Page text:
PCBU is replacing the term ‘employer’ and is a person conducting a business or undertaking. Workers are not considered PCBUs.

  • The PCBU has a duty of care to keep workers and others safe “as far as reasonably practicable”.
  • Local governments are defined as a PCBU. 
2. Who is an officer?

An officer is a person who has significant decision-making abilities and financial control over a PCBU (local government) or a substantial part of a PCBU. 

An officer has the authority within the local government to direct others, make system and process changes, access and allocate resources not normally accessible by workers.

  • The duties of an officer include: 
    Having an understanding of the business or operations that they are responsible for and understanding the WHS hazards and risks associated with the business or operations.
  • Ensuring that adequate resourcing is provided to manage the WHS hazards and risks and that the resources are being used correctly. 
  • Resources can be in the form of:
  • Supervision
  • WHS training for workers
  • Financial funding for WHS hazard and risk control requirements
  • Time allocated to workers for undertaking WHS hazard and risk management activities
3. Who is a worker?

A person is a worker if they carry out work in any capacity for a PCBU and includes:

  • An employee
  • A volunteer
  • Contractors  and subcontractors
  • Labour hire workers
  • An apprentice or trainee
  • A student gaining work experience
4. What is a workplace?

A workplace is anywhere work is carried out as part
of doing business and includes any place where a worker will be while performing their duties.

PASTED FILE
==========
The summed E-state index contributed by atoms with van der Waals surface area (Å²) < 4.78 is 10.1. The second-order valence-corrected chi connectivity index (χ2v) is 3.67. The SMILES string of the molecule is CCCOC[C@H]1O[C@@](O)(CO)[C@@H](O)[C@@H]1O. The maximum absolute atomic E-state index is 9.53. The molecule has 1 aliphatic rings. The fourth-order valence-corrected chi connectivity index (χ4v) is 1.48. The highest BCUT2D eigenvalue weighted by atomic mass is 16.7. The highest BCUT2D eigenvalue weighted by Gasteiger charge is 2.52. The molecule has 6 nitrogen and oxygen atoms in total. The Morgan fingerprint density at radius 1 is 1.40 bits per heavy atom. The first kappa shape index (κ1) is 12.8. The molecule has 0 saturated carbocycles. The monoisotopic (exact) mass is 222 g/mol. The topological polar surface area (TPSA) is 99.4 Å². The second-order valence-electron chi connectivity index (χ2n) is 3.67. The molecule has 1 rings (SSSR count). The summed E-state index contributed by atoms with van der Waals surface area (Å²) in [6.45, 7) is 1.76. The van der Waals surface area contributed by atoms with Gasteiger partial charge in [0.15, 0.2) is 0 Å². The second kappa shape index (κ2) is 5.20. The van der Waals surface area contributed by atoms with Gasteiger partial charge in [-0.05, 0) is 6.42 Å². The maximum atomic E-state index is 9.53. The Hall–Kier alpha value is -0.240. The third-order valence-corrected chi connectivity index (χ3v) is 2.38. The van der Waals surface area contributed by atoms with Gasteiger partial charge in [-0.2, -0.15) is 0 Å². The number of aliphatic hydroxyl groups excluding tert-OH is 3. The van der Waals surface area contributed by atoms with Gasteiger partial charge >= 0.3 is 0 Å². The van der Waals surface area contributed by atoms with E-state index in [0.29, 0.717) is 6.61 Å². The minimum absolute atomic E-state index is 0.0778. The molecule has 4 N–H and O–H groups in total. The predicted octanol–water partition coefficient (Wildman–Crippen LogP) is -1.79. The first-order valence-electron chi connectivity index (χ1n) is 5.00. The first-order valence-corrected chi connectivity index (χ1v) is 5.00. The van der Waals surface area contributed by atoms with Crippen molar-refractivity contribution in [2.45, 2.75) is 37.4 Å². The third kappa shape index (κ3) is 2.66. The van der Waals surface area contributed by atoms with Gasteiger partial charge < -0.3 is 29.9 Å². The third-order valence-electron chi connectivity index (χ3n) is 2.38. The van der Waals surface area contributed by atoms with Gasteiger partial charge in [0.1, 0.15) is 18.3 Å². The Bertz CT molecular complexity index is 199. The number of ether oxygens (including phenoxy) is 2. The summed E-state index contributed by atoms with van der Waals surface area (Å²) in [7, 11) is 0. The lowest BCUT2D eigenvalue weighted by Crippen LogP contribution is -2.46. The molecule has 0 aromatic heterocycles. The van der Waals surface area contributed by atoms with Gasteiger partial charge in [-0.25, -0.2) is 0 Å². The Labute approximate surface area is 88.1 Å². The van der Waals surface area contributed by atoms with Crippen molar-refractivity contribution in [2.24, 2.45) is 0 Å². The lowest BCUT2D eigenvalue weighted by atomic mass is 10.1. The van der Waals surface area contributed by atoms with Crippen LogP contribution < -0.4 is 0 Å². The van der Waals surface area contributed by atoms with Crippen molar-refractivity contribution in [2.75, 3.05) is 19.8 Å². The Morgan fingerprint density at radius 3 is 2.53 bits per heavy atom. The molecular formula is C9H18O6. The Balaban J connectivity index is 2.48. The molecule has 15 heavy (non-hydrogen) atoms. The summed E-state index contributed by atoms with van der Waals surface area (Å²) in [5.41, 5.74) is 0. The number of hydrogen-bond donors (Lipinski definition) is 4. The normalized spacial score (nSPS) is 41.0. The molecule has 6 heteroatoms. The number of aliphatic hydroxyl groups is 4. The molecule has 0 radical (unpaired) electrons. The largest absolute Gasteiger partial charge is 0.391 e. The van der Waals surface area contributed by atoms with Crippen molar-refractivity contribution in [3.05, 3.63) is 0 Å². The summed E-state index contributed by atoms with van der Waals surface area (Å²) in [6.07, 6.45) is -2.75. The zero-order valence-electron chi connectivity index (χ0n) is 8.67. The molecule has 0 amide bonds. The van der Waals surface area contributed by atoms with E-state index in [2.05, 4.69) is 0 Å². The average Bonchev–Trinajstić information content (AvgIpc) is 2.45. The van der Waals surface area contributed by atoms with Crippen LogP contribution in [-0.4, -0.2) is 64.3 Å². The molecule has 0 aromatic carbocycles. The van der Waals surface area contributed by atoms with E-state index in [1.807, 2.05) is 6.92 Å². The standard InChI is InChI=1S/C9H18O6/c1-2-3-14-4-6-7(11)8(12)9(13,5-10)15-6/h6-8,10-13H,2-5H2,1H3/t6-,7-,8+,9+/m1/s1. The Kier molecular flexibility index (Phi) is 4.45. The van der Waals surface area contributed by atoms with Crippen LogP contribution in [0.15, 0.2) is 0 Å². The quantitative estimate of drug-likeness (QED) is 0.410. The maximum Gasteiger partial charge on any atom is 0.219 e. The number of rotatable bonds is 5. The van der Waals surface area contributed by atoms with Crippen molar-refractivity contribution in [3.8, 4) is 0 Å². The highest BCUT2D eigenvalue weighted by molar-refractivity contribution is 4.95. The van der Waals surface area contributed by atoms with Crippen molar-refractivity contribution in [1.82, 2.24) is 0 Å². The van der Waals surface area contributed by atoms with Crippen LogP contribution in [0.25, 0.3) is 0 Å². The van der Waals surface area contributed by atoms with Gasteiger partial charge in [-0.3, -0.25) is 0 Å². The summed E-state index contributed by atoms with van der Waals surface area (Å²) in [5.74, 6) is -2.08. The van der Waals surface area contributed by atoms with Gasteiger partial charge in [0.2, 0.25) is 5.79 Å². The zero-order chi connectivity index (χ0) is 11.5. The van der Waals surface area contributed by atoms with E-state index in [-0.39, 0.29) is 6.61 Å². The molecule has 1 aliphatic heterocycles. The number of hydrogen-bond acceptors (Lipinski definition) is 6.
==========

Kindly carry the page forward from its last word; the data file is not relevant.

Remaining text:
A workplace also includes (but is not limited to) a: 

  • vehicle
  • vessel
  • cranes
  • elevated work platforms
  • jetties, bridges and pontoons
  • working from home
5. Psychological health has been extended  in the bill

Whilst existing legislation stipulates an organisation must manage psychological hazards, this has been extended within the WHS Act. 

It is a requirement to include psychological health as part of the hazard and risk identification and control processes.

The PCBU is required to have processes and systems in place for identifying, risk assessing and developing risk mitigation strategies and controls for any potential psychological health risks to workers.

6. Consultation 

Consultation is key to having a successful safety system, mirrored by positive safety behaviour. A PCBU must consult with workers who are likely to be directly affected by a matter relating to work health or safety.

There should be agreed processes and procedures between the PCBU and the workers on how this consultation will occur.

The consultation process may include the following elements:

  • Relevant safety information is shared with workers in a timely manner
  • There are mechanisms in place for workers to raise any work health or safety issues.
  • Workers are involved in decision making processes in relation to any changes to work environment.
  •  Health and Safety Representatives are involved in the consultation process. 
Other key changes include:
  • The introduction of positive due diligence obligations (as defined in the WHS Act) on officers of the PCBU.

Due diligence obligations require officers to:

Acquire and keep up to date knowledge of safety and health matters

Understand operations of the business and associated hazards and risks

– Ensure the provision of resources and processes to identify, eliminate or control risks to health and safety

– Ensure appropriate processes are in place for receiving and considering information regarding incidents, hazards and risks, and responding to that information in a timely manner